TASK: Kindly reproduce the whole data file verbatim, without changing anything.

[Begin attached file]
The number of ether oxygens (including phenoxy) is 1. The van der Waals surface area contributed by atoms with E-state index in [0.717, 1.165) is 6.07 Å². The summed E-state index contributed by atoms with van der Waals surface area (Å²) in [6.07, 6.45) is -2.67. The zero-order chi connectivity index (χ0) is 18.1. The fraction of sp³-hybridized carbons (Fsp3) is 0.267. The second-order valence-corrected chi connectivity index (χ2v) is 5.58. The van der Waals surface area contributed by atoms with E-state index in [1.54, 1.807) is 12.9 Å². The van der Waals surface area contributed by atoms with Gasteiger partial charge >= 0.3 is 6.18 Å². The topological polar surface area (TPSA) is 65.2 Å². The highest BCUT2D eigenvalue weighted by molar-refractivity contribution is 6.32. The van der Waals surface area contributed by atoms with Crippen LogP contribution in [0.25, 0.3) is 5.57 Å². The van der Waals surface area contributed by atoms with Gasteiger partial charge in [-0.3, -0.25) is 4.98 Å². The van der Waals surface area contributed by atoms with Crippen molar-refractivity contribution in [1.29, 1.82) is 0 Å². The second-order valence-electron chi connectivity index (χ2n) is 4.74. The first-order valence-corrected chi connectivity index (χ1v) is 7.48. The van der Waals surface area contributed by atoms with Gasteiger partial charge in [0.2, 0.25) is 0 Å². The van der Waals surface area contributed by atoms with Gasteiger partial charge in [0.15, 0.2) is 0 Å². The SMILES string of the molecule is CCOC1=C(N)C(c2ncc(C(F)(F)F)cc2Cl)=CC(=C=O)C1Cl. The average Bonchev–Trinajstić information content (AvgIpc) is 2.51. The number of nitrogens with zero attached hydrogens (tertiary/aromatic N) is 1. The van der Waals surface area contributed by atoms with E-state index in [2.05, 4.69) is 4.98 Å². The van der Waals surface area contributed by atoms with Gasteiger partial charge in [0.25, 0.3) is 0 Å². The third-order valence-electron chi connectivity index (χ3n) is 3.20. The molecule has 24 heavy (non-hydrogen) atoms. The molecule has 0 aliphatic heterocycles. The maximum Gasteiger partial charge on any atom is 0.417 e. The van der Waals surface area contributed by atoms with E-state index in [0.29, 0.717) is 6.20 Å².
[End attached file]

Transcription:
The number of ether oxygens (including phenoxy) is 1. The van der Waals surface area contributed by atoms with E-state index in [0.717, 1.165) is 6.07 Å². The summed E-state index contributed by atoms with van der Waals surface area (Å²) in [6.07, 6.45) is -2.67. The zero-order chi connectivity index (χ0) is 18.1. The fraction of sp³-hybridized carbons (Fsp3) is 0.267. The second-order valence-corrected chi connectivity index (χ2v) is 5.58. The van der Waals surface area contributed by atoms with E-state index in [1.54, 1.807) is 12.9 Å². The van der Waals surface area contributed by atoms with Gasteiger partial charge >= 0.3 is 6.18 Å². The topological polar surface area (TPSA) is 65.2 Å². The highest BCUT2D eigenvalue weighted by molar-refractivity contribution is 6.32. The van der Waals surface area contributed by atoms with Crippen LogP contribution in [0.25, 0.3) is 5.57 Å². The van der Waals surface area contributed by atoms with Gasteiger partial charge in [-0.3, -0.25) is 4.98 Å². The van der Waals surface area contributed by atoms with Crippen molar-refractivity contribution in [1.29, 1.82) is 0 Å². The second-order valence-electron chi connectivity index (χ2n) is 4.74. The first-order valence-corrected chi connectivity index (χ1v) is 7.48. The van der Waals surface area contributed by atoms with Gasteiger partial charge in [0.2, 0.25) is 0 Å². The van der Waals surface area contributed by atoms with Gasteiger partial charge in [0.15, 0.2) is 0 Å². The SMILES string of the molecule is CCOC1=C(N)C(c2ncc(C(F)(F)F)cc2Cl)=CC(=C=O)C1Cl. The average Bonchev–Trinajstić information content (AvgIpc) is 2.51. The number of nitrogens with zero attached hydrogens (tertiary/aromatic N) is 1. The van der Waals surface area contributed by atoms with E-state index in [2.05, 4.69) is 4.98 Å². The van der Waals surface area contributed by atoms with Gasteiger partial charge in [0.25, 0.3) is 0 Å². The third-order valence-electron chi connectivity index (χ3n) is 3.20. The molecule has 24 heavy (non-hydrogen) atoms. The molecule has 0 aliphatic heterocycles. The maximum Gasteiger partial charge on any atom is 0.417 e. The van der Waals surface area contributed by atoms with E-state index in [0.29, 0.717) is 6.20 Å².